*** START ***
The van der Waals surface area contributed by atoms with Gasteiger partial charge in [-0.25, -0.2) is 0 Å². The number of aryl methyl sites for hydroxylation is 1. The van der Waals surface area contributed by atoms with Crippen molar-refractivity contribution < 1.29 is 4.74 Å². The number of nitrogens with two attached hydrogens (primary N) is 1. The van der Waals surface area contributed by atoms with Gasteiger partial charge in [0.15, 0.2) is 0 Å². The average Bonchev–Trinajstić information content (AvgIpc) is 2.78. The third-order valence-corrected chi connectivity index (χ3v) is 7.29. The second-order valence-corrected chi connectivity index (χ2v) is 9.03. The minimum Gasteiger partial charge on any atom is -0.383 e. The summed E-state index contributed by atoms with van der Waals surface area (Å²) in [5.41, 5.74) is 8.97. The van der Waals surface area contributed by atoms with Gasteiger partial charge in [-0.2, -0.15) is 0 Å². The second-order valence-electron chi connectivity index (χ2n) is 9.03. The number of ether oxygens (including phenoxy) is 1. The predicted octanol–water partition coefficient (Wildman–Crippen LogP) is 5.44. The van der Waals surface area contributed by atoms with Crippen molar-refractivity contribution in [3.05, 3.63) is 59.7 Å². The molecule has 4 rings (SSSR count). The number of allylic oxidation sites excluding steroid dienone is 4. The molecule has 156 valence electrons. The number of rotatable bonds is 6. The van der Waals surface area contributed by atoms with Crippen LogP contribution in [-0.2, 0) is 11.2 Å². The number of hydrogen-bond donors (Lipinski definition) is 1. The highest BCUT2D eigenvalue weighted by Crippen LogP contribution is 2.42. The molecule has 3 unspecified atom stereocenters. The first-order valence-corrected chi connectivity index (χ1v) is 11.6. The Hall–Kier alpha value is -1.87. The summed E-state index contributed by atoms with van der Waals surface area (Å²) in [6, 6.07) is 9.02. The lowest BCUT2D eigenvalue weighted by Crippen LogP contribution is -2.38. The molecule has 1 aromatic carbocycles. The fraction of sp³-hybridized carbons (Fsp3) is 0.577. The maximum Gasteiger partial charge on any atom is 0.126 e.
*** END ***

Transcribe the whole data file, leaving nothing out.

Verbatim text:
The van der Waals surface area contributed by atoms with Gasteiger partial charge in [-0.25, -0.2) is 0 Å². The number of aryl methyl sites for hydroxylation is 1. The van der Waals surface area contributed by atoms with Crippen molar-refractivity contribution < 1.29 is 4.74 Å². The number of nitrogens with two attached hydrogens (primary N) is 1. The van der Waals surface area contributed by atoms with Gasteiger partial charge in [0.15, 0.2) is 0 Å². The average Bonchev–Trinajstić information content (AvgIpc) is 2.78. The third-order valence-corrected chi connectivity index (χ3v) is 7.29. The second-order valence-corrected chi connectivity index (χ2v) is 9.03. The minimum Gasteiger partial charge on any atom is -0.383 e. The summed E-state index contributed by atoms with van der Waals surface area (Å²) in [5.41, 5.74) is 8.97. The van der Waals surface area contributed by atoms with Gasteiger partial charge in [-0.2, -0.15) is 0 Å². The second-order valence-electron chi connectivity index (χ2n) is 9.03. The number of ether oxygens (including phenoxy) is 1. The predicted octanol–water partition coefficient (Wildman–Crippen LogP) is 5.44. The van der Waals surface area contributed by atoms with Crippen molar-refractivity contribution in [3.05, 3.63) is 59.7 Å². The molecule has 4 rings (SSSR count). The number of allylic oxidation sites excluding steroid dienone is 4. The molecule has 156 valence electrons. The number of rotatable bonds is 6. The van der Waals surface area contributed by atoms with Crippen LogP contribution in [-0.2, 0) is 11.2 Å². The number of hydrogen-bond donors (Lipinski definition) is 1. The highest BCUT2D eigenvalue weighted by Crippen LogP contribution is 2.42. The molecule has 3 unspecified atom stereocenters. The first-order valence-corrected chi connectivity index (χ1v) is 11.6. The Hall–Kier alpha value is -1.87. The summed E-state index contributed by atoms with van der Waals surface area (Å²) in [6, 6.07) is 9.02. The lowest BCUT2D eigenvalue weighted by Crippen LogP contribution is -2.38. The molecule has 1 aromatic carbocycles. The fraction of sp³-hybridized carbons (Fsp3) is 0.577. The maximum Gasteiger partial charge on any atom is 0.126 e.